Posts by Lady Louise

Are you under the weather?

Winter seems to be the season when we are most likely to suffer from a variety of illnesses — flu, cold and stomach viruses. Even if we are not sick enough to visit a doctor, we may feel under the weather.

The phrase, meaning to feel unwell or sick, sounds odd when used in relation to health.

Under the weather almost sounds as though a person has been caught outside in the rain or a storm.

According to the Farmer’s Almanac, however, the phrase has its origins with those traveling on ships. Rough seas and winds would send travelers and sailors below deck to prevent them from becoming seasick. Therefore, people were seeking safe refuge in a place that was under the weather.

The complete phrase is “under the weather bow,” which referred to the side of the ship assaulted by the bad weather.

(Illustration by Sira Anamwong, freedigitalphotos,net)

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For your vocabulary

PenultimateWe heard a word being used and thought we knew the meaning. However, the Editorial Assistant, Mom Karen, looked up the word to know for certain.

The word is penultimate, meaning next to the last or the one before the last — such as the penultimate chapter in a book or the penultimate act in a play.

The word was first used in the late 17th century and comes from Latin paenultimus, from paene (almost) + ultimus (last). It is a great word to use when you write and want a phrase other than “next to the last.”

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Interesting word in the news


The recent news of consumers threatening to boycott certain stores or businesses because of political frustration led us to look up the word — not because of its meaning but to understand its origin.

We were surprised to find that the word boycott, now written with a lower case “b,” originated during the Irish Land War in the fall of 1880.  At the time, tenant farmers in rural Ireland had a poor harvest and were seeking to pay lower rents.

According to the blog of the Oxford English Dictionary, the Irish Land League was working for better conditions for the farmers and using tactics to push back against the landlords and their agents.  Captain Charles C. Boycott, an agent for one of the land owners, refused to meet the terms of the farmers and the league and became the focus of tensions.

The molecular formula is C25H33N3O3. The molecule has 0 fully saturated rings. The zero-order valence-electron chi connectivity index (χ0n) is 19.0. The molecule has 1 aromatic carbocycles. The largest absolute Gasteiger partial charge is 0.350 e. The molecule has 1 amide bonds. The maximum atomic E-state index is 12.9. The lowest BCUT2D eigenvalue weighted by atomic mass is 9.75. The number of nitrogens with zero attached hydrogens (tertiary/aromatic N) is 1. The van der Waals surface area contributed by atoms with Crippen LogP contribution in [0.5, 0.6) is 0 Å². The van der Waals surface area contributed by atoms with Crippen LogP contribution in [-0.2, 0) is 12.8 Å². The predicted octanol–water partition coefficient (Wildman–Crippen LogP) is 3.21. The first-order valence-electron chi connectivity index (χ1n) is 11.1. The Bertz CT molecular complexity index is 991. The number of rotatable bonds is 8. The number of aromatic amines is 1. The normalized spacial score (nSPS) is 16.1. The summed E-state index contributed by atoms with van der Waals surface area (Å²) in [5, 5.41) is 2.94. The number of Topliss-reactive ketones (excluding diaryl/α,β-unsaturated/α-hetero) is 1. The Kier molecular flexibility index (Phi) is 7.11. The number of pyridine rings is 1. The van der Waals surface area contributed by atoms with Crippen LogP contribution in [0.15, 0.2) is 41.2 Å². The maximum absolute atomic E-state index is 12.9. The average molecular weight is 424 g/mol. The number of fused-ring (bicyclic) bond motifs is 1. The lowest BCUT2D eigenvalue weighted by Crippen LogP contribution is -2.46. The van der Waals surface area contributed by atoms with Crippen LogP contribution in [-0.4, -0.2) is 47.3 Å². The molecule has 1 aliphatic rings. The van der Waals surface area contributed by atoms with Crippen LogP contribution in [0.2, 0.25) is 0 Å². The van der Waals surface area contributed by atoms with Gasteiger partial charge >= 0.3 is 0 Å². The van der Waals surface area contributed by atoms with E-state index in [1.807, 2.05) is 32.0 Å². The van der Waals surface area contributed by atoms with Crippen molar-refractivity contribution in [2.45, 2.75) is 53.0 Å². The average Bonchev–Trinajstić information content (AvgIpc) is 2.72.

When conditions reached a boiling point, almost every servant or farmer at the estate  where Boycott worked was driven off and told not to come back. Newspapers retaliated and urged the public shunning of landlords and their agents. Boycott was unable to find workers to work the harvest, businesses refused to sell to him and his area community shunned him. By December 1880, the Illustrated London News noted that to “Boycott” had become an active verb, meaning to intimidate or “to taboo.”

The word and the action represented were adopted by other European languages, including French boycotter (1880), German boycottieren (1893; now boykottieren), Dutch boycotten (1904), and Russian bojkotirovat (1891).


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Words on Writing


 Your dog sitting on your computer is not a valid excuse for not writing!

The Editorial Assistant, Mom Karen, often is asked about how to go about writing. The question usually comes from people who want to write a book but don’t know how. She says that the answer is simple: You put fingers to keyboard or take a pen or pencil to paper and just write. It is the only way to achieve your goal, whether it’s writing a book, a short story, a poem or an essay — or whatever your written goal is.

Being prepared is important, of course. Maybe you’ll want to take a class or classes in creative writing or conduct research on your subject or brush up on your grammar.

However, the Editorial Assistant believes that too many people get caught up in “a process” of writing and ignore the obvious — taking action and writing. Even if it’s awful writing at first, writing only gets better by doing more. The “process” won’t do it for you. But a delete button to remove unwanted words or sentences will. That’s the “just get writing” advice we’re giving you.

Some of the best-known writers agree. At, you’ll find an interesting slideshow featuring quotes from well-known writers on how to write. Take their advice to heart and go!

Here’s the link — — for words of inspiration.


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Are you sentimental?



Have you thought about the words that express our feelings?

Merriam-Webster Dictionary has compiled a list of “mushy words” that  are a perfect fit for this week of hearts and love.

Included in the list from Merriam-Webster is the word sentimental, which has its origin in the Latin word sentire, meaning “to feel.” If you are a sentimental person, then you may have strong feelings of love or sadness which may seem excessive or even foolish to some people.

Check out a few more of these words, including chocolate-box, cloying and crush, to know more about the meaning and origins of the words of love in our vocabulary. Visit to boost your “mushy” vocabulary.

(Illustration by hyena reality,







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